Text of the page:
Many companies we’ve researched use usertesting.com to recruit test participants outside of the current customer base. UserTesting provides a base of millions of potential test subjects, which is wonderful, but are those users truly relevant to your application? Finding good test subjects can be complicated and time consuming. Some companies we talked with have this down to a science, others struggle with the amount of work it takes.
Depending on the type of usability test, some companies go to their own user base or live visitors on their website and try to recruit them. Others take cameras and go out to the homes or businesses of their customers. And one company we talked with particularly values testing their applications with users who are not as internet savvy – so they use traditional recruitment methods like posting flyers in grocery stores.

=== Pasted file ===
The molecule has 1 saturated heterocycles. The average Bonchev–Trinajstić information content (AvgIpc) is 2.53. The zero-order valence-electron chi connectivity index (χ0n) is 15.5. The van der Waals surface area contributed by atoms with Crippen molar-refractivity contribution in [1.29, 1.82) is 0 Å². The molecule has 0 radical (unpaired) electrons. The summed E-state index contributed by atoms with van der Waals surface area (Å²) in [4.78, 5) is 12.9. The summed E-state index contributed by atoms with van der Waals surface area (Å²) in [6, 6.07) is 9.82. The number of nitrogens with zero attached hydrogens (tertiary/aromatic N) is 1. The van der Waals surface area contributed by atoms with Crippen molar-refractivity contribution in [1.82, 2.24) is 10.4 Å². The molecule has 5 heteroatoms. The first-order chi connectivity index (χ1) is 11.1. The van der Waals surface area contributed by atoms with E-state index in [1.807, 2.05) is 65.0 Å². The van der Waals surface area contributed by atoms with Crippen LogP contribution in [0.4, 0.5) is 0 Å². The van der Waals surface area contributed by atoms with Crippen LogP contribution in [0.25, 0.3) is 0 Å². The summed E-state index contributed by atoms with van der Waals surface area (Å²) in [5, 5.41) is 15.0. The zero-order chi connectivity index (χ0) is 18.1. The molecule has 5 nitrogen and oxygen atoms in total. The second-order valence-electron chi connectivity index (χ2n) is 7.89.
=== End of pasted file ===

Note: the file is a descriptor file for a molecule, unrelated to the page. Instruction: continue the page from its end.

Once you get a willing participant, getting them to actually show up and participate is another issue. Signing up for that boot camp exercise class is easy, actually waking up early enough in the morning to fit it in… not so easy.
#4 Usability testing has a learning curve
One of the biggest challenges to remote usability testing is the onboarding process. In order to conduct a 30-minute usability session, you often need 15-20 minutes of prep time to:
- Explain the protocol of the session
- Explain how you will reward them (the gift card will arrive right after the test, I promise!)
- Help them install GoToMeeting or some other desktop sharing tool
You’re probably doing this over a phone line and then perhaps switching to the conference call tool once it’s setup. It’s a lot of setup time for a relatively short interview, and probably never repeated with that particular person again.